The Metropolitan Forum Project Reviving Citizen Civic Engagement

"Collaborate Or Collapse" -- Tough New England Message

April 19, 2005

By Neal Peirce

AUGUSTA, Maine -- Call it, if you will, the American way: thousands of tiny little governments, each with its own council, each in command of its own tax collector, police and fire chiefs, emergency call center, road crews, park and library staffs -- and more.

In a simpler age, amateur local government worked well enough. Neighbors helped neighbors, services were personal and often volunteer-manned, and the costs weren't high.

Even today, many people leave urban areas in search of small towns where they expect the old, informal culture -- and low costs.

But the system has veered off the tracks, with escalating costs and rising frustrations. And what's the top culprit? Sprawl, says Angus King, Maine's immediate past governor. King's planning director, Evan Richert, found that when a small town in the path of suburbanization passes the 3,500-person mark, citizens start demanding a town manager, more police and professionalized services -- and budgets start to soar.

Though they've added jobs since 1980, Maine's cities and regional centers have simultaneously lost residents to outlying towns within commuting reach. Smaller town populations -- and duplicated government services -- have risen fast. King's economic development director drew a 20-mile circle around Augusta and found 91 fire trucks serving 95,000 people. Not one of the monster trucks -- priced from $100,000-$500,000 and up -- was jointly owned.

Hit by rising costs, the towns end up competing furiously for property taxes and development. And with suburban spread, Maine has spent close to $750 million on new schools since 1980, even though the state's total student enrollment has actually declined.

"We pay due respect to local control but it comes at a high cost," says King. "We have 205,000 school kids in 186 school districts, each with its own superintendent, curriculum, purchasing office -- about one superintendent for each 1,200 kids."

Result: the competing values of fiercely guarded home rule and Yankee love of frugal government are rubbing together like tectonic plates -- in "full collision," says John Baldacci, Maine's present governor. A spirited tax revolt is underway and the state has started to impose caps on local spending -- which it subsidizes through a major share of the state sales tax.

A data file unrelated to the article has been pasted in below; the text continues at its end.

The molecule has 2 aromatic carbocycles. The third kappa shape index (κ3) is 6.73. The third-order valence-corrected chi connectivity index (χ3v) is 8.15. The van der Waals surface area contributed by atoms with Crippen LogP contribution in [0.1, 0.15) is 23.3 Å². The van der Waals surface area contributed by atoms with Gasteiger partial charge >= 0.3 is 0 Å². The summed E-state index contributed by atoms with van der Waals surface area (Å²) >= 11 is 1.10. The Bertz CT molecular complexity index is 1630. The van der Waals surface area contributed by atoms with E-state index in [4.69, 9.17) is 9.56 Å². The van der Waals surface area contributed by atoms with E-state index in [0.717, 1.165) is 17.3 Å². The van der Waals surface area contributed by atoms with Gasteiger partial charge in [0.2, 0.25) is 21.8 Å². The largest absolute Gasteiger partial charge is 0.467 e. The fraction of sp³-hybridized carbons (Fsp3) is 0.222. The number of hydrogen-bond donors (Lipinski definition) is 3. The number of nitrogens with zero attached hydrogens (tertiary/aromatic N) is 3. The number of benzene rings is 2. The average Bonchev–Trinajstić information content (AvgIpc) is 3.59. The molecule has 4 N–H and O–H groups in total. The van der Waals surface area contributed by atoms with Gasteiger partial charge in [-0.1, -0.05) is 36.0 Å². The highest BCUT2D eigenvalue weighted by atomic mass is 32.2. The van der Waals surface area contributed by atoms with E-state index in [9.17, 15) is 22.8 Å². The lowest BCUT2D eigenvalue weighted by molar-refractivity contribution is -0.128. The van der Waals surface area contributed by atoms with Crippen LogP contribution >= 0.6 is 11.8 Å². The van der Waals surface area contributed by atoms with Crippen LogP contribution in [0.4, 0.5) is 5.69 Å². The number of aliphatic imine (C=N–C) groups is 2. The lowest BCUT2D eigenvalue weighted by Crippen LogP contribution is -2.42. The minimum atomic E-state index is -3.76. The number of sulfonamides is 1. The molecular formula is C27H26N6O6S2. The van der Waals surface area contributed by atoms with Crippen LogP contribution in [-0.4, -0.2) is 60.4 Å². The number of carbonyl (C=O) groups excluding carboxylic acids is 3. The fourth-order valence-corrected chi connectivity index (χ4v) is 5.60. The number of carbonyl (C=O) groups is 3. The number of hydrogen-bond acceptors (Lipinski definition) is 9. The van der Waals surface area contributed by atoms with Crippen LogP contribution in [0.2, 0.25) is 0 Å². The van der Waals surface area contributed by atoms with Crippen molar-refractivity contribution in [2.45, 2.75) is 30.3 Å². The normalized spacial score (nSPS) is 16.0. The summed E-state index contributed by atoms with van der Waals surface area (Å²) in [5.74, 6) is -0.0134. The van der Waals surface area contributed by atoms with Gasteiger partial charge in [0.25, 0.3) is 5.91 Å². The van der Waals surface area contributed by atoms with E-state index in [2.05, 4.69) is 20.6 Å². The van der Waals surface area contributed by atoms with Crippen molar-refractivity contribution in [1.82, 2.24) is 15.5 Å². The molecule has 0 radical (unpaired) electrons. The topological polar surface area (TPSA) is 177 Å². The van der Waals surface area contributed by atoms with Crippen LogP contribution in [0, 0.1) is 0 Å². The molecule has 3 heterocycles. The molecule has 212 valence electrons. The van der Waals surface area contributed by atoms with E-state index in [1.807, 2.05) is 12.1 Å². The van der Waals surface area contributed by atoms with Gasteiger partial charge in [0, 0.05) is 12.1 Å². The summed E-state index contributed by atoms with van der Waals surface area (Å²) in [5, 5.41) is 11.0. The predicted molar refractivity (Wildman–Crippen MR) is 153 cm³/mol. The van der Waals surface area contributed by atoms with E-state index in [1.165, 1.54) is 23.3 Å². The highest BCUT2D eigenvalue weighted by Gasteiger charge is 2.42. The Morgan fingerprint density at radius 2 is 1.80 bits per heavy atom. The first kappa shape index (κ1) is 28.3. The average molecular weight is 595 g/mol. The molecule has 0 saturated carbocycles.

But Maine is now going a step further with a "regionalization" program of cash incentives for localities that agree to curb local tax rates through systems of shared services between towns or school districts.

Maine's current high government costs just can't be sustained, says Charles Colgan, an economist at the University of Southern Maine: "It's going to be collaborate or collapse."

Indeed, the test may be whether the small 18th-century town government form so popular in New England and other parts of the Northeast and Midwest, indeed reflected in smaller town and county governments nationwide, can survive at all without dramatic increases in joint service districts and shared tax bases.

But without state goading, it won't happen fast. State governments need to pierce the veil of each town or school district's bookkeeping and insist: "We need to know how state grants are being spent. Understandable and comparable numbers -- real transparency -- that's our price for continued support."

The good news is that standard accounting programs, rapid advances in digitized data processing and Internet dissemination make data comparison infinitely easier than it used to be. It makes political sense, as Colgan suggests, to give local governments a major role in devising details of the new transparency-- different towns define services differently, and they'd know best how to harmonize systems.

But once that's done, we can expect a sea change in accessibility. Citizens, the media, governors and legislators will be able to make accurate comparisons of performance for individual town and school districts and start pressing for radically increased collaboration and budget economies.

In Maine last week, I did discover that the twinned cities of Lewiston and Auburn, facing each other across the Androscoggin River, have hit on close collaboration as a way to rebuild economies devastated by the loss of textile and shoe factories.

Old downtown mill buildings are being handsomely restored, arts, culture and health care are playing a big role, and new industries have been coming (along with a massive Wal-Mart distribution center).

But what's most amazing is how the citizen leaders of these historic rival cities hurry to tell visitors of their new civic government collaboration. Twenty-three intercity agreements have been negotiated, encompassing multiple "joints" - the airport, economic growth council, 911 center, recycling, purchasing and more.

Now the cities are looking at merger of every other function, from police to public works. "Nothing's sacred, everything's being looked at," Auburn Mayor Normand Guay told me. And who will he be negotiating with? Lionel Guay, mayor of Lewiston -- his brother!

From historically icy independence to a new fraternalism? If it can start in turf-protective New England towns, then why not everywhere?

2005 Washington Post Writers Group

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